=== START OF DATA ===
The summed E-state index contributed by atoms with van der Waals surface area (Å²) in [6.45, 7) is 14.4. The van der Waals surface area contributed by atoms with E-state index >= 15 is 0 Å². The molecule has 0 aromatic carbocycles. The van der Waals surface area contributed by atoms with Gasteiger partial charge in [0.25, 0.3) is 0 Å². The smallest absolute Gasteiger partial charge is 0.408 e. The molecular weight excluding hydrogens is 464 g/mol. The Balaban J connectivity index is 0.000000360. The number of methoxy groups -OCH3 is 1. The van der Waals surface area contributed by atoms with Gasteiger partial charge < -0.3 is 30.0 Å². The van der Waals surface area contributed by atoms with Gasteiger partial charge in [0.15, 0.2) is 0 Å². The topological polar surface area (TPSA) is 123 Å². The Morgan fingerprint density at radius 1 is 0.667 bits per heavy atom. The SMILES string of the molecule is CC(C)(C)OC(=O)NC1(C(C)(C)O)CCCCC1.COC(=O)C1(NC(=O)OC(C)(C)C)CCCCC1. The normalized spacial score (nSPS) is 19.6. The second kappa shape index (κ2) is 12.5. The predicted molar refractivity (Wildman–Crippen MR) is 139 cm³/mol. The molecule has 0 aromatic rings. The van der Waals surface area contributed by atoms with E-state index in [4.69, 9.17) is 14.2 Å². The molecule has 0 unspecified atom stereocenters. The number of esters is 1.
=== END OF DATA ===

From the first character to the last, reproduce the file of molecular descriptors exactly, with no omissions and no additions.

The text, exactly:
The summed E-state index contributed by atoms with van der Waals surface area (Å²) in [6.45, 7) is 14.4. The van der Waals surface area contributed by atoms with E-state index >= 15 is 0 Å². The molecule has 0 aromatic carbocycles. The van der Waals surface area contributed by atoms with Gasteiger partial charge in [0.25, 0.3) is 0 Å². The smallest absolute Gasteiger partial charge is 0.408 e. The molecular weight excluding hydrogens is 464 g/mol. The Balaban J connectivity index is 0.000000360. The number of methoxy groups -OCH3 is 1. The van der Waals surface area contributed by atoms with Gasteiger partial charge < -0.3 is 30.0 Å². The van der Waals surface area contributed by atoms with Gasteiger partial charge in [0.15, 0.2) is 0 Å². The topological polar surface area (TPSA) is 123 Å². The Morgan fingerprint density at radius 1 is 0.667 bits per heavy atom. The SMILES string of the molecule is CC(C)(C)OC(=O)NC1(C(C)(C)O)CCCCC1.COC(=O)C1(NC(=O)OC(C)(C)C)CCCCC1. The normalized spacial score (nSPS) is 19.6. The second kappa shape index (κ2) is 12.5. The predicted molar refractivity (Wildman–Crippen MR) is 139 cm³/mol. The molecule has 0 aromatic rings. The van der Waals surface area contributed by atoms with E-state index in [4.69, 9.17) is 14.2 Å². The molecule has 0 unspecified atom stereocenters. The number of esters is 1.